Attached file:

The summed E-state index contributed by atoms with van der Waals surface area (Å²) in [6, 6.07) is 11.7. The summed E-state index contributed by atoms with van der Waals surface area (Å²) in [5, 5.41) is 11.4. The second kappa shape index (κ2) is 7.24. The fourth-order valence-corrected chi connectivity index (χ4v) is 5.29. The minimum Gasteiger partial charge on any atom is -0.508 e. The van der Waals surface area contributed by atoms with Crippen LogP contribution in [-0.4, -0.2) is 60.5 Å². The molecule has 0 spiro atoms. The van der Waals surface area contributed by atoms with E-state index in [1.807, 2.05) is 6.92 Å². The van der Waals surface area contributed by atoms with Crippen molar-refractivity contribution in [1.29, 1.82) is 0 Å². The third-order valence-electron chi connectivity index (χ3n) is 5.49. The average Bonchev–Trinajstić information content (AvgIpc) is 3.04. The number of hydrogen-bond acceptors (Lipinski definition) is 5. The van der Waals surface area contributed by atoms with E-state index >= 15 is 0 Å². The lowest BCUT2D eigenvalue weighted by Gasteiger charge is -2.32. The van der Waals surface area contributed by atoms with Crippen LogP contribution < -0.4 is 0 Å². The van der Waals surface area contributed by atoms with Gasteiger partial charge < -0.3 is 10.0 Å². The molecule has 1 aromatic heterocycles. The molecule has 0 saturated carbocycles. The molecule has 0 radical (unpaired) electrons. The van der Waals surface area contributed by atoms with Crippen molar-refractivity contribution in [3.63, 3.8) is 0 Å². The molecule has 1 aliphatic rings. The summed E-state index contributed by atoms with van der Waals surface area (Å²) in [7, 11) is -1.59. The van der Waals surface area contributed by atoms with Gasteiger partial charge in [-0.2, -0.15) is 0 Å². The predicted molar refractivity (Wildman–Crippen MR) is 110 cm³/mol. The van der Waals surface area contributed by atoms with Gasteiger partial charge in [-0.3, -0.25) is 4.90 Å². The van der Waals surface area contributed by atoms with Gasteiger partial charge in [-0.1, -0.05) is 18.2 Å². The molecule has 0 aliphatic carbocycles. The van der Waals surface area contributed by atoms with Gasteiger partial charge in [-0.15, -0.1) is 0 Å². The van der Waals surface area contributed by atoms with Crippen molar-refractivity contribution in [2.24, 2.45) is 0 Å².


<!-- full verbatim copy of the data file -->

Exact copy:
The summed E-state index contributed by atoms with van der Waals surface area (Å²) in [6, 6.07) is 11.7. The summed E-state index contributed by atoms with van der Waals surface area (Å²) in [5, 5.41) is 11.4. The second kappa shape index (κ2) is 7.24. The fourth-order valence-corrected chi connectivity index (χ4v) is 5.29. The minimum Gasteiger partial charge on any atom is -0.508 e. The van der Waals surface area contributed by atoms with Crippen LogP contribution in [-0.4, -0.2) is 60.5 Å². The molecule has 0 spiro atoms. The van der Waals surface area contributed by atoms with E-state index in [1.807, 2.05) is 6.92 Å². The van der Waals surface area contributed by atoms with Crippen molar-refractivity contribution in [1.29, 1.82) is 0 Å². The third-order valence-electron chi connectivity index (χ3n) is 5.49. The average Bonchev–Trinajstić information content (AvgIpc) is 3.04. The number of hydrogen-bond acceptors (Lipinski definition) is 5. The van der Waals surface area contributed by atoms with E-state index >= 15 is 0 Å². The lowest BCUT2D eigenvalue weighted by Gasteiger charge is -2.32. The van der Waals surface area contributed by atoms with Crippen LogP contribution < -0.4 is 0 Å². The van der Waals surface area contributed by atoms with Gasteiger partial charge < -0.3 is 10.0 Å². The molecule has 1 aromatic heterocycles. The molecule has 0 saturated carbocycles. The molecule has 0 radical (unpaired) electrons. The van der Waals surface area contributed by atoms with Crippen molar-refractivity contribution in [3.63, 3.8) is 0 Å². The molecule has 1 aliphatic rings. The summed E-state index contributed by atoms with van der Waals surface area (Å²) in [7, 11) is -1.59. The van der Waals surface area contributed by atoms with Gasteiger partial charge in [-0.2, -0.15) is 0 Å². The predicted molar refractivity (Wildman–Crippen MR) is 110 cm³/mol. The van der Waals surface area contributed by atoms with Gasteiger partial charge in [-0.3, -0.25) is 4.90 Å². The van der Waals surface area contributed by atoms with Gasteiger partial charge in [-0.1, -0.05) is 18.2 Å². The molecule has 0 aliphatic carbocycles. The van der Waals surface area contributed by atoms with Gasteiger partial charge in [-0.15, -0.1) is 0 Å². The van der Waals surface area contributed by atoms with Crippen molar-refractivity contribution in [2.24, 2.45) is 0 Å².